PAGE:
Verifying the watertightness of roofing is important, especially if it is to be covered with pavers, ballast, or a vegetated roof assembly. This verification is a field quality-control measure beyond the scope of visual inspections for issuance of a warranty. A common practice is flood testing the roof using ASTM D5957 as a standard guide. However, the flood test method can introduce large amounts of water to a new roof assembly if there is a serious leak. Electronic leak detection (ELD) uses a small amount of water, or no water at all, depending on the method used, so the introduction of large amounts of water is not an issue. The advantages of ELD over traditional flood testing are its capability of providing leak detection throughout the life of the roofing, precisely locating leaks, and with some testing methods, the ability to test sloped roofs and vertical walls. This makes ELD a quality assurance test at time of installation as well as an evaluation or forensic tool for investigating leaks or breaches in the roof membrane throughout its service life (when the membrane is exposed).
Electronic Leak Detection (ELD) – A non-destructive test that uses a brush, broom, roller, platform, or probes, along with low- or high-voltage current, to find breaches, holes, and seam voids in the roof membrane or flashings by completing a circuit with the electrical charge. A breach-free membrane will block any water and therefore, any electrical current. If a leak is present, the water will make its way through the membrane and must touch an electrically grounded conductive substrate directly below the membrane. This allows an electrical circuit to be completed and the testing equipment and technician can accurately pinpoint the membrane breach, limiting the repairs needed to the areas where damage has been identified instead of replacing or repairing the entire roof.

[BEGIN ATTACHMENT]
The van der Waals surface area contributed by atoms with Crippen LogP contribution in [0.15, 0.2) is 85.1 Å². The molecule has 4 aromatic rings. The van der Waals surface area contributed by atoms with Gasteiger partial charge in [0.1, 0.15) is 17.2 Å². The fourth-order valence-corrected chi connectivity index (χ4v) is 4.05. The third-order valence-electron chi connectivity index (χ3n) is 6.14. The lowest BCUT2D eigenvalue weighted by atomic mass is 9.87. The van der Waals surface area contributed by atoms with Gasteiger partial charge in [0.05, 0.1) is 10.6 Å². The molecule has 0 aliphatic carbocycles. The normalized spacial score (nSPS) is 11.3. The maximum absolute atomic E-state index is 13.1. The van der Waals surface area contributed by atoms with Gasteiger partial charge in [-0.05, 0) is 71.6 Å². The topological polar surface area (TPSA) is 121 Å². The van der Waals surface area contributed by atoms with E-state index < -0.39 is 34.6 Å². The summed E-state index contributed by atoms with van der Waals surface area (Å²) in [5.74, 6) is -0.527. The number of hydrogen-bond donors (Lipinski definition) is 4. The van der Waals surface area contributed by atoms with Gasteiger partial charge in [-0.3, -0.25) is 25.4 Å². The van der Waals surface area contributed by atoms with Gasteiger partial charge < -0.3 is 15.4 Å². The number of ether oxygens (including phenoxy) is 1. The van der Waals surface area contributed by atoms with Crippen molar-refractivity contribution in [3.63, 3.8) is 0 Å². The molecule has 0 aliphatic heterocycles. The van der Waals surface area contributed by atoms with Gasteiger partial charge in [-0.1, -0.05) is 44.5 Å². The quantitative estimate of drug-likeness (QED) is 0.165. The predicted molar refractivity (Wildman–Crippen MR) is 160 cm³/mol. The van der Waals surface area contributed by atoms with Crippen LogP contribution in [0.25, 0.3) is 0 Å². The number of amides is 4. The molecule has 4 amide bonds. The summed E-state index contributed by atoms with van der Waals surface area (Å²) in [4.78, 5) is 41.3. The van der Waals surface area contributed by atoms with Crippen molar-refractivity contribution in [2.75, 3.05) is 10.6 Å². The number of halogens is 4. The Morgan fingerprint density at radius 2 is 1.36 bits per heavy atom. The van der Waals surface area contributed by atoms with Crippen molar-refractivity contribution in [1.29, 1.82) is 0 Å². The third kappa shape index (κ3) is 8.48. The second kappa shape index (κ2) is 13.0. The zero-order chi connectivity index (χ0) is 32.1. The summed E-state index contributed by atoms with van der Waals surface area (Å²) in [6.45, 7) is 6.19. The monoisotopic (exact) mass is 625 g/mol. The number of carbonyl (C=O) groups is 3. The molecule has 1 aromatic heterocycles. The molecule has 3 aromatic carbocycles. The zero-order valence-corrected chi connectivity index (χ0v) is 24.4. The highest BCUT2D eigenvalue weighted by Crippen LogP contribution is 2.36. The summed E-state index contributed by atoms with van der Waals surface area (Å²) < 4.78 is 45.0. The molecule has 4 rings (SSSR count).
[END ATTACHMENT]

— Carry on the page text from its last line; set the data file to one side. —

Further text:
Electronic leak-testing methods are outlined in ASTM Guide D7877-14 “Standard Guide for Electronic Methods for Detecting and Locating Leaks in Waterproofing Membranes,” which lists the four different ELD test methods. Those four test methods are: Low-Voltage Scanning Platform, Low-Voltage Vertical Roller, Low-Voltage Electronic Field Vector Mapping, and High-Voltage Spark or Holiday Testing. All four of the ELD test methods have the same basic requirements: A conductive substrate must be present directly below the membrane. A valid ground connection must be provided. The membrane must be exposed. And the roof system must have a continuous, unbroken electrical path from the top of the membrane to the conductive substrate below.
- Low-Voltage Scanning Platform Testing is a specific system which uses a small scanning platform, called IntegriScan™, a proprietary system by Detec Systems. This system is described in ASTM D7877 as well as in ASTM D8231 “Standard Practice for the Use of a Low Voltage Electronic Scanning System for Detecting and Locating Breaches in Roofing and Waterproofing Membranes”. The platform is approximately 18 by 24 inches (457 by 609 mm) and incorporates a perimeter wire loop of chains that hang from the platform and make contact with water on the roof’s surface, and a separate line of chains located in the center of the platform. Both series of chains are connected to a low-voltage power source. The platform is moved along the surface of the roof membrane to detect breaches in the roof membrane. When utilized with a conductive primer directly below the membrane, this system works with electrically conductive roof materials such as black EPDM, which contains carbon black, or with roof membranes that have aluminized protective coatings, commonly used on modified bituminous membranes.